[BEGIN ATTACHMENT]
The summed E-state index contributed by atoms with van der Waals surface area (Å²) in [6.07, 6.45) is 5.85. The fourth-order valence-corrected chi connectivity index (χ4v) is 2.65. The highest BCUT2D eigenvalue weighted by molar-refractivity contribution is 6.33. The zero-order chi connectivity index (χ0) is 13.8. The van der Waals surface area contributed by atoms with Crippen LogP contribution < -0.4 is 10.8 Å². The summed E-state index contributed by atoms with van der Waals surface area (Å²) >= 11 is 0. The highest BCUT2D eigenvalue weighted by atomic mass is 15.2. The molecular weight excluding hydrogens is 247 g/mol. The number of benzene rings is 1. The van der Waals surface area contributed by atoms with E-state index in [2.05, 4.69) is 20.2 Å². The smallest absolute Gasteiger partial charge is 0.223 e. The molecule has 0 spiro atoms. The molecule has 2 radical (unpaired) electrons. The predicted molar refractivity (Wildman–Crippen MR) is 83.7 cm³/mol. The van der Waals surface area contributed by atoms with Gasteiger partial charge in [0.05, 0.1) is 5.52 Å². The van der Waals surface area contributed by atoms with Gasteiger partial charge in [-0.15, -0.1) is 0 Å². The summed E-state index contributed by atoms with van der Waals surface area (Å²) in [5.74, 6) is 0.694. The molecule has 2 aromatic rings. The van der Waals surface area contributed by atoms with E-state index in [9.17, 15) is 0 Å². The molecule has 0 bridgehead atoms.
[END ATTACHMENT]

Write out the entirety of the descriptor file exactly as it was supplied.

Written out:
The summed E-state index contributed by atoms with van der Waals surface area (Å²) in [6.07, 6.45) is 5.85. The fourth-order valence-corrected chi connectivity index (χ4v) is 2.65. The highest BCUT2D eigenvalue weighted by molar-refractivity contribution is 6.33. The zero-order chi connectivity index (χ0) is 13.8. The van der Waals surface area contributed by atoms with Crippen LogP contribution < -0.4 is 10.8 Å². The summed E-state index contributed by atoms with van der Waals surface area (Å²) >= 11 is 0. The highest BCUT2D eigenvalue weighted by atomic mass is 15.2. The molecular weight excluding hydrogens is 247 g/mol. The number of benzene rings is 1. The van der Waals surface area contributed by atoms with E-state index in [2.05, 4.69) is 20.2 Å². The smallest absolute Gasteiger partial charge is 0.223 e. The molecule has 0 spiro atoms. The molecule has 2 radical (unpaired) electrons. The predicted molar refractivity (Wildman–Crippen MR) is 83.7 cm³/mol. The van der Waals surface area contributed by atoms with Gasteiger partial charge in [0.05, 0.1) is 5.52 Å². The van der Waals surface area contributed by atoms with Gasteiger partial charge in [-0.15, -0.1) is 0 Å². The summed E-state index contributed by atoms with van der Waals surface area (Å²) in [5.74, 6) is 0.694. The molecule has 2 aromatic rings. The van der Waals surface area contributed by atoms with E-state index in [9.17, 15) is 0 Å². The molecule has 0 bridgehead atoms.